The Early Modern Commons

Search Results for "Napoleon"

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Your search for posts with tags containing Napoleon found 166 posts

The Corsican dissected

Title: The Corsican dissected [graphic]. Publication: London : Pubd. Aug. 14, 1803, by W. Holland, No. 11 Cockspur Street, Pall Mall, [14 August 1803] Catalog Record 803.08.14.01+ Acquired January 2021
From: Recent Antiquarian Acquisitions on 17 Nov 2021

Dramatic effect, or, The death of Genl. Duroc

“The interior of a tent. Duroc, in his shirt, lies supported by a soldier on a wooden bed, while Napoleon (right) holds his right hand, turning away (to the right) and covering his face with his left hand. An officer stands solicitously beside the Emperor,...
From: Recent Antiquarian Acquisitions on 29 Oct 2021

The Protocols of Zion and the roots of a racist forgery

Down the centuries Jewish people have been blamed for everything from the Black Death to the Russian Revolution. But rarely has such race hate found more cogent expression than in The Protocols of the Elders of Zion. The Protocols purports to be the verbatim...
From: Mathew Lyons on 28 Oct 2021

Engagement and articles entered into by the corps of Hitchin volunteers

Title: Engagement and articles entered into by the corps of Hitchin volunteers, upon their enrolment [sic]. Manufacture: Hitchin : Printed by J. Bedford, August 31, 1803. Catalog Record 63 803 H675En Acquired April 2020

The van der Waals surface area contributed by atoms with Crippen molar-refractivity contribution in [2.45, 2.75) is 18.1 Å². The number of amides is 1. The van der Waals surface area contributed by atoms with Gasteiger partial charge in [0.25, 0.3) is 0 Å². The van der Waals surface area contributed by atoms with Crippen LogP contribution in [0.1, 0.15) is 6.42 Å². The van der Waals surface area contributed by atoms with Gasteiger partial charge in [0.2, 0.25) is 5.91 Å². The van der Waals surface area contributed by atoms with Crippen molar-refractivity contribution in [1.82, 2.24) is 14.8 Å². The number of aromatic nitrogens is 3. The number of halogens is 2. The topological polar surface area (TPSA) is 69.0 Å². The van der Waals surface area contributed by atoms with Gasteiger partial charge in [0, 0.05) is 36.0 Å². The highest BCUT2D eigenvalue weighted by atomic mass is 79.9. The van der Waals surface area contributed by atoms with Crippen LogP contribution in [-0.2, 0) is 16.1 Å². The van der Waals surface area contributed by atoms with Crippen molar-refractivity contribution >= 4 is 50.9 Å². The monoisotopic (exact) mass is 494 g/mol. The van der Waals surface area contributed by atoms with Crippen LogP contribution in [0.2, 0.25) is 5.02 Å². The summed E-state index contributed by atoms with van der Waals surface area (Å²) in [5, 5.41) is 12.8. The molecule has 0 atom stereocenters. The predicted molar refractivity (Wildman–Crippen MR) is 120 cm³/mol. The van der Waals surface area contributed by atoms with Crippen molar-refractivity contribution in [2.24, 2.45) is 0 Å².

From: Recent Antiquarian Acquisitions on 12 Oct 2021

French volunteers marching to the conquest of Great Britain

“A mounted officer with drawn sabre heads a procession of ‘Volunteers’ linked by a chain to his horse and to each other. The horse is a well-bred animal with handsome trappings, but the rider is lean and has torn breeches. He is followed by a file...
From: Recent Antiquarian Acquisitions on 2 Sep 2021

Feeling Safe and Secure in 1815

By Beatrice de Graaf For many years, I have been fascinated with questions regarding how countries, states, and societies exit a war and attempt to restore peace and security. If works such as Paul Schroeder’s The Transformation of Europe or,...
From: Age of Revolutions on 23 Aug 2021

Napoleon II (1832) | Victor Hugo

The following poem appeared in Victor Hugo’s Chants des Crepuscules (1835) and was translated by G.W.M. Reynolds. It celebrates Napoleon’s son, Napoleon, who died too young and had no contact with father after the emperor was exiled to St Helena....

The introduction of the Pope to the Convocation at Oxford

“A satire on the approaching election for the Chancellorship of Oxford University. Grenville, dressed as a cardinal, heads a small procession towards the Devil, who wears a robe on which is a large cross, and holds the bland mask with which he has been...
From: Recent Antiquarian Acquisitions on 6 Aug 2021

Man of Titles Won with Blood: A Poem on the Duke of Wellington (1835) | Charles Cole

The following poem was written by the radical poet, Charles Cole, in 1835 and printed in A Poetical Address to his Grace the Duke of Wellington.[1] According to Cole, the Duke may have been a hero at Waterloo, but as a politician he was nothing to be...